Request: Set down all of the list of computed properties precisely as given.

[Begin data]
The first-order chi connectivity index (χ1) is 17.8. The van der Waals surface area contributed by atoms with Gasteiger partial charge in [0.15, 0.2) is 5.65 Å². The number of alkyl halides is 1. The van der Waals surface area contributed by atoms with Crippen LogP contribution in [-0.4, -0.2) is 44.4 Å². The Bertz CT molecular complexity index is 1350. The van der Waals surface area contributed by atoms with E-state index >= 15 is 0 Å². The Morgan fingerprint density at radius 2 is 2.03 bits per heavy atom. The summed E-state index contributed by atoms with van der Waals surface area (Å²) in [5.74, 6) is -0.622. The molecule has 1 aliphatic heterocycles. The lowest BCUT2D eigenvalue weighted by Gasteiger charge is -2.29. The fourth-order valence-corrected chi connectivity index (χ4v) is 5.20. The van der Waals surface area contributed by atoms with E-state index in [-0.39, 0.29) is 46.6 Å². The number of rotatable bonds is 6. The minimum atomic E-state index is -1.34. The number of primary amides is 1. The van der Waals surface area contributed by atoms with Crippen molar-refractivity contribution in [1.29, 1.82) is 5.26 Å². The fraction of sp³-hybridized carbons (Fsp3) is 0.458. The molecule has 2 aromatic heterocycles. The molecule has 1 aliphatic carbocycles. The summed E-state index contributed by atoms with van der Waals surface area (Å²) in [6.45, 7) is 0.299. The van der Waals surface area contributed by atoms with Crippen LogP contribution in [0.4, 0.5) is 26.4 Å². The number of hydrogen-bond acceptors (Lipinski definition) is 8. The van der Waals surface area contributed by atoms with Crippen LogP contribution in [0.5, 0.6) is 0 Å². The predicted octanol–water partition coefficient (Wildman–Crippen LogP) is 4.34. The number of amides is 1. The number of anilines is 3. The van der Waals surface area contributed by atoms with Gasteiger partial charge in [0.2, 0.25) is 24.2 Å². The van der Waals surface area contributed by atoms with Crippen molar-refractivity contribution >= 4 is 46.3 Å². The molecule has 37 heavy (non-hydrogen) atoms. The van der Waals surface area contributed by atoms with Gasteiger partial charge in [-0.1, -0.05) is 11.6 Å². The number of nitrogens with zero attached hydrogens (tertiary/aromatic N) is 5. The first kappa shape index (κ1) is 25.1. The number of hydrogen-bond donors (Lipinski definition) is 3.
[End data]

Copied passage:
The first-order chi connectivity index (χ1) is 17.8. The van der Waals surface area contributed by atoms with Gasteiger partial charge in [0.15, 0.2) is 5.65 Å². The number of alkyl halides is 1. The van der Waals surface area contributed by atoms with Crippen LogP contribution in [-0.4, -0.2) is 44.4 Å². The Bertz CT molecular complexity index is 1350. The van der Waals surface area contributed by atoms with E-state index >= 15 is 0 Å². The Morgan fingerprint density at radius 2 is 2.03 bits per heavy atom. The summed E-state index contributed by atoms with van der Waals surface area (Å²) in [5.74, 6) is -0.622. The molecule has 1 aliphatic heterocycles. The lowest BCUT2D eigenvalue weighted by Gasteiger charge is -2.29. The fourth-order valence-corrected chi connectivity index (χ4v) is 5.20. The van der Waals surface area contributed by atoms with E-state index in [-0.39, 0.29) is 46.6 Å². The number of rotatable bonds is 6. The minimum atomic E-state index is -1.34. The number of primary amides is 1. The van der Waals surface area contributed by atoms with Crippen molar-refractivity contribution in [1.29, 1.82) is 5.26 Å². The fraction of sp³-hybridized carbons (Fsp3) is 0.458. The molecule has 2 aromatic heterocycles. The molecule has 1 aliphatic carbocycles. The summed E-state index contributed by atoms with van der Waals surface area (Å²) in [6.45, 7) is 0.299. The van der Waals surface area contributed by atoms with Crippen LogP contribution in [0.4, 0.5) is 26.4 Å². The number of hydrogen-bond acceptors (Lipinski definition) is 8. The van der Waals surface area contributed by atoms with Crippen LogP contribution in [0.5, 0.6) is 0 Å². The predicted octanol–water partition coefficient (Wildman–Crippen LogP) is 4.34. The number of amides is 1. The number of anilines is 3. The van der Waals surface area contributed by atoms with Gasteiger partial charge in [0.2, 0.25) is 24.2 Å². The van der Waals surface area contributed by atoms with Crippen molar-refractivity contribution >= 4 is 46.3 Å². The molecule has 37 heavy (non-hydrogen) atoms. The van der Waals surface area contributed by atoms with Gasteiger partial charge in [-0.1, -0.05) is 11.6 Å². The number of nitrogens with zero attached hydrogens (tertiary/aromatic N) is 5. The first kappa shape index (κ1) is 25.1. The number of hydrogen-bond donors (Lipinski definition) is 3.